Sergeant Tabitha Bryce just wants to make a name for herself. But as the youngest junior officer in her crew, she doesn’t get much of a chance to shine. Taking a gamble, she stages a daring one-woman sting. But her plan backfires and she finds herself being stripped naked and sold as a sex slave. To her mortification, it is her stoic, unobtainable captain who buys her freedom.
Her new master, Captain Keer, has been the commanding officer aboard Pride of Justice for years and has never lost his cool—until a junior officer with dreams of glory is placed aboard his ship. Now he must get Tabitha out of the mess she’s gotten herself into. But he doesn’t count on the bonus that comes with his new “slave”—a thin silvery cord wrapped around Tabitha’s most intimate areas that won’t come off without some special attention from her new master. Now he must try to free her from permanent sexual bondage to the love knots without losing his heart.
Apparently there's a script for auctioneers somewhere in Anderson's world. I laughed when I read the beginning of Punishing Tabitha's prologue. Sounded just like More Than Friends.
Captain Keer -and yes, I hate that name- has never been tempted to explore his 'captain's privileges' until now. Until Tabitha, the newest addition to his ship, arrived and completely fumbled her one chance at making a good first impression. As Tabitha stands before him, naked except for lavendar scented bubbles slipping down her skin, Keer finds himself tempted.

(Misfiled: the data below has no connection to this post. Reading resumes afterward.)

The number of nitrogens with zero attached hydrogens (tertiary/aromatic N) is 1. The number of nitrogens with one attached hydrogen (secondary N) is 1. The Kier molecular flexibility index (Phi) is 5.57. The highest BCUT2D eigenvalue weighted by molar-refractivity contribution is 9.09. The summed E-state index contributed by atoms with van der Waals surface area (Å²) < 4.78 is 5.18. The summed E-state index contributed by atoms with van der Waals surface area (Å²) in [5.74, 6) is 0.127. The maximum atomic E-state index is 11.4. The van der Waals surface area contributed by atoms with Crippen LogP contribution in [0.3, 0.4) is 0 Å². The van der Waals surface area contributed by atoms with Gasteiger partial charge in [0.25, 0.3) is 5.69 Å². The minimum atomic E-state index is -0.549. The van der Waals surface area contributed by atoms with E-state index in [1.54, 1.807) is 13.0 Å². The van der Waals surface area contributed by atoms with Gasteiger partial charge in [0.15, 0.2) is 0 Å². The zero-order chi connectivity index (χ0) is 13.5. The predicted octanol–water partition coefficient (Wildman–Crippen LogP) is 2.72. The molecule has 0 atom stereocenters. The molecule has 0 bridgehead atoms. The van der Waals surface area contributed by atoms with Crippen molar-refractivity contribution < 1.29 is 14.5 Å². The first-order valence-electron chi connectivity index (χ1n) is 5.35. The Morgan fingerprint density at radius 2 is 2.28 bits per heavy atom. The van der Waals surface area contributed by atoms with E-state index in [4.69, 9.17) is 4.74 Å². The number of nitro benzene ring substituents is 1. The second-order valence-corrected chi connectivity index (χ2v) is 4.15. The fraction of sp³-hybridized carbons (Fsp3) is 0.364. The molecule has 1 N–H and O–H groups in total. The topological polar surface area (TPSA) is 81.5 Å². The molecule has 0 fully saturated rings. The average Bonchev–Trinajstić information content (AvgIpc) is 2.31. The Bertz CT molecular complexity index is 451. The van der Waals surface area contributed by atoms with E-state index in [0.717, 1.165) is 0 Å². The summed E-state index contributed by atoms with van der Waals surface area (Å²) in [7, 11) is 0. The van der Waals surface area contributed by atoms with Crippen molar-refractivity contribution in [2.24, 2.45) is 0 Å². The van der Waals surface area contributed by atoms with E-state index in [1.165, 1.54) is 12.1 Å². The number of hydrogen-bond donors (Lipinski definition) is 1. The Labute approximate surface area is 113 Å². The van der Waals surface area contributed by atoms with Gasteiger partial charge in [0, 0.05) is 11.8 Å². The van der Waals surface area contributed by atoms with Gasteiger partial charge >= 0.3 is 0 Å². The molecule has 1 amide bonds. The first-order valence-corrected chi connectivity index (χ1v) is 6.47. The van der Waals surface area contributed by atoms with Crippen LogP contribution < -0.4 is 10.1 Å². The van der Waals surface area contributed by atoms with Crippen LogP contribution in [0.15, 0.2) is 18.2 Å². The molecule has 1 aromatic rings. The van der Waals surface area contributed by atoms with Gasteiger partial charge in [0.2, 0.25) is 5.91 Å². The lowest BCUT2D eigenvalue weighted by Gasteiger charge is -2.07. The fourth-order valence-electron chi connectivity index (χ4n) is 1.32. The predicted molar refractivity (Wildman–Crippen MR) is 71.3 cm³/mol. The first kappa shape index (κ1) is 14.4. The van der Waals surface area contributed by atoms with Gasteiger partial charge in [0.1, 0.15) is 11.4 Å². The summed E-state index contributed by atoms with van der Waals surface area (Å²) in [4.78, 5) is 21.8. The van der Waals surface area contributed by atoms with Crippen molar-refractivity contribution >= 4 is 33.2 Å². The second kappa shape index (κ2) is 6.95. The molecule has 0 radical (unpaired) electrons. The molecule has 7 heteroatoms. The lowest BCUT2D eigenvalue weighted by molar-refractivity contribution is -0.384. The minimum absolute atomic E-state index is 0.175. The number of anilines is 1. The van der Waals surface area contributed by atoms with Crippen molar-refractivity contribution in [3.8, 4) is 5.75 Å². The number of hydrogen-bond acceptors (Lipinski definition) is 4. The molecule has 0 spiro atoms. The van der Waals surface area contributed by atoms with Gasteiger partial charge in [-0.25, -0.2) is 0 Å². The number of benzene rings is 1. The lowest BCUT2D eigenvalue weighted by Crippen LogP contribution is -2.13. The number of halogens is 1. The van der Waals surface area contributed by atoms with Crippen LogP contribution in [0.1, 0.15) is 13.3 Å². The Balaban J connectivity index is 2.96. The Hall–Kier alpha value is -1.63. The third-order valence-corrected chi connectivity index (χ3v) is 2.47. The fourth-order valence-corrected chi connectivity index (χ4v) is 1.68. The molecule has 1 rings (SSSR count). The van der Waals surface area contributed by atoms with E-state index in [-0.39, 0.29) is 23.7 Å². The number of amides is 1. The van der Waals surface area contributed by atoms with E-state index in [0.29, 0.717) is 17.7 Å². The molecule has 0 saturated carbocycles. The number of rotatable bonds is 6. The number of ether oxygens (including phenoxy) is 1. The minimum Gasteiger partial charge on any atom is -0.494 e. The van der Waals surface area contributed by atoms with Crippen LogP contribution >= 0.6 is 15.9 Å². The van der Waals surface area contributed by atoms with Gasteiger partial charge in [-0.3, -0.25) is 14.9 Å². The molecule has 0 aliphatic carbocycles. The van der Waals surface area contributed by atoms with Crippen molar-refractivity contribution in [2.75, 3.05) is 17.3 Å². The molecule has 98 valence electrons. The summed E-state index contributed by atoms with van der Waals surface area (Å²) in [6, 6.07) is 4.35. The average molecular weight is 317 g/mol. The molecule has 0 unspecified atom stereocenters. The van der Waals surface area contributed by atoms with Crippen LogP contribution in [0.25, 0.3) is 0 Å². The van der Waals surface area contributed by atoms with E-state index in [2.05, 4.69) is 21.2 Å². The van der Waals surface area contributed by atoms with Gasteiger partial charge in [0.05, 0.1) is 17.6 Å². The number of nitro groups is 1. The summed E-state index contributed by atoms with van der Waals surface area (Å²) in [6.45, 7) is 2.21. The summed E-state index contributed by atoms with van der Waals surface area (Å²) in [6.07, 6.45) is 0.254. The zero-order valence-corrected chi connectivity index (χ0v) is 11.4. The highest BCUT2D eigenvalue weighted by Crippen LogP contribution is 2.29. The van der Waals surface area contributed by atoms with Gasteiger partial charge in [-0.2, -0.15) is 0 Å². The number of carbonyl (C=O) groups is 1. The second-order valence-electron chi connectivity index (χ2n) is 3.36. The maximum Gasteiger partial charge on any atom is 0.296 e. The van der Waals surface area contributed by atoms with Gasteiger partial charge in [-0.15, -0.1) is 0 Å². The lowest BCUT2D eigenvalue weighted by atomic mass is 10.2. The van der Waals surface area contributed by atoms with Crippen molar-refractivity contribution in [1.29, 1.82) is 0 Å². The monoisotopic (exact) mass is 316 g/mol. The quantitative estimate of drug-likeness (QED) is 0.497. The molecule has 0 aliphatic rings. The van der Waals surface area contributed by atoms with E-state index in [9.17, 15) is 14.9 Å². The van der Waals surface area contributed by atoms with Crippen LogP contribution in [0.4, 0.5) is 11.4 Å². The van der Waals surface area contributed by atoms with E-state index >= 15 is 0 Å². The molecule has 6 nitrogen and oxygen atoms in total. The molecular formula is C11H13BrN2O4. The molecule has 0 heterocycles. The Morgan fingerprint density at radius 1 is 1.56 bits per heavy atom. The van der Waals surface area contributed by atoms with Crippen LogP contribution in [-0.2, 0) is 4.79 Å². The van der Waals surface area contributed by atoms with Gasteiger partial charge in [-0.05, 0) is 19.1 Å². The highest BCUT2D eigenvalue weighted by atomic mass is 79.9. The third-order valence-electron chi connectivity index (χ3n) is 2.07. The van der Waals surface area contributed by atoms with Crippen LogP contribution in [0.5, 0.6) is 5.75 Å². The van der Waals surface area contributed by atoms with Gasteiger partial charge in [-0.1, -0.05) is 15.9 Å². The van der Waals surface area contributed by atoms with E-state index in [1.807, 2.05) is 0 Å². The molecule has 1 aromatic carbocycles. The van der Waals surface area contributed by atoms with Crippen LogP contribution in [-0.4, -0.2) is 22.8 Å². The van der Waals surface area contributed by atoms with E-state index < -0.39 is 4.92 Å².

Tabitha is too ambitious for her own good. She just doesn't have the common sense to back up her desire to exceed at her career. When she's left on the outside of a sting to bring in a notorious slave trader she gets it into her foolish mind that she can take down the guy all by herself. And ends up being sold on the auction block where Keer is forced to buy her. Out of his own pocket mind you.
Despite the fact that this story spans five months plus, I found Tabitha's declaration of love a bit premature. Keer's, being of another race, was a tad more believable. However, Tabitha just pissed me off. She couldn't do anything right.
It is my least liked read of Evangeline Anderson's books so far. It lacked the 'forbidden' factor which oh I so much enjoy.